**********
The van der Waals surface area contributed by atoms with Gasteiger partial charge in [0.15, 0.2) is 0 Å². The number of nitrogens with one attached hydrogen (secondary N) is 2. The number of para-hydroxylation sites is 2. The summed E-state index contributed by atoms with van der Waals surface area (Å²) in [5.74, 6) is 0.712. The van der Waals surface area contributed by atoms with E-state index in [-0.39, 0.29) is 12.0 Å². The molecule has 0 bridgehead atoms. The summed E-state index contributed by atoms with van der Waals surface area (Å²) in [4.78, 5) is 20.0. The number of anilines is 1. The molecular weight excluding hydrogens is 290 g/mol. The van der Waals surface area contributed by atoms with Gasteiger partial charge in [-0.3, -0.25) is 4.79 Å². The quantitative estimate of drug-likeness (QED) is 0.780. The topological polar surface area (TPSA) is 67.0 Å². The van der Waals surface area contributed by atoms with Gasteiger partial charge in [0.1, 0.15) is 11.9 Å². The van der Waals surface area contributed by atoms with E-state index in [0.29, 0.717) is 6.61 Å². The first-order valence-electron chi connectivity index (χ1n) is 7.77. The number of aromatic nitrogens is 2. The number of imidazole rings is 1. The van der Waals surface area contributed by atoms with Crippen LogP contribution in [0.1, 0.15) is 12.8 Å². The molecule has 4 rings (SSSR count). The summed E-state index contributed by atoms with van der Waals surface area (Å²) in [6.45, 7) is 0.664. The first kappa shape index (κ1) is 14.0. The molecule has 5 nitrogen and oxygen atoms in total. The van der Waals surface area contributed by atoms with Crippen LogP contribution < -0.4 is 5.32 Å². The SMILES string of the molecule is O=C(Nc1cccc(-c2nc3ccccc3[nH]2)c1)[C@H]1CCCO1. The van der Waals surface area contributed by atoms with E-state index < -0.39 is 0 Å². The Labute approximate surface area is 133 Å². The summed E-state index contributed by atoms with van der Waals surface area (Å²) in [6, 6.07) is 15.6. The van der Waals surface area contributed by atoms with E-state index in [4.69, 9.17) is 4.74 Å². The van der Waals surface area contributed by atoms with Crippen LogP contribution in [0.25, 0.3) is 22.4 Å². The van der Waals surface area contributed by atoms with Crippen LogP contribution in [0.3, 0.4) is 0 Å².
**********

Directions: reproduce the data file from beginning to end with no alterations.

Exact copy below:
The van der Waals surface area contributed by atoms with Gasteiger partial charge in [0.15, 0.2) is 0 Å². The number of nitrogens with one attached hydrogen (secondary N) is 2. The number of para-hydroxylation sites is 2. The summed E-state index contributed by atoms with van der Waals surface area (Å²) in [5.74, 6) is 0.712. The van der Waals surface area contributed by atoms with E-state index in [-0.39, 0.29) is 12.0 Å². The molecule has 0 bridgehead atoms. The summed E-state index contributed by atoms with van der Waals surface area (Å²) in [4.78, 5) is 20.0. The number of anilines is 1. The molecular weight excluding hydrogens is 290 g/mol. The van der Waals surface area contributed by atoms with Gasteiger partial charge in [-0.3, -0.25) is 4.79 Å². The quantitative estimate of drug-likeness (QED) is 0.780. The topological polar surface area (TPSA) is 67.0 Å². The van der Waals surface area contributed by atoms with Gasteiger partial charge in [0.1, 0.15) is 11.9 Å². The van der Waals surface area contributed by atoms with E-state index in [0.29, 0.717) is 6.61 Å². The first-order valence-electron chi connectivity index (χ1n) is 7.77. The number of aromatic nitrogens is 2. The number of imidazole rings is 1. The van der Waals surface area contributed by atoms with Crippen LogP contribution in [0.1, 0.15) is 12.8 Å². The molecule has 4 rings (SSSR count). The summed E-state index contributed by atoms with van der Waals surface area (Å²) in [6.45, 7) is 0.664. The first kappa shape index (κ1) is 14.0. The molecule has 5 nitrogen and oxygen atoms in total. The van der Waals surface area contributed by atoms with Crippen LogP contribution < -0.4 is 5.32 Å². The SMILES string of the molecule is O=C(Nc1cccc(-c2nc3ccccc3[nH]2)c1)[C@H]1CCCO1. The van der Waals surface area contributed by atoms with E-state index < -0.39 is 0 Å². The Labute approximate surface area is 133 Å². The summed E-state index contributed by atoms with van der Waals surface area (Å²) in [6, 6.07) is 15.6. The van der Waals surface area contributed by atoms with E-state index in [4.69, 9.17) is 4.74 Å². The van der Waals surface area contributed by atoms with Crippen LogP contribution in [0.25, 0.3) is 22.4 Å². The van der Waals surface area contributed by atoms with Crippen LogP contribution in [0.3, 0.4) is 0 Å².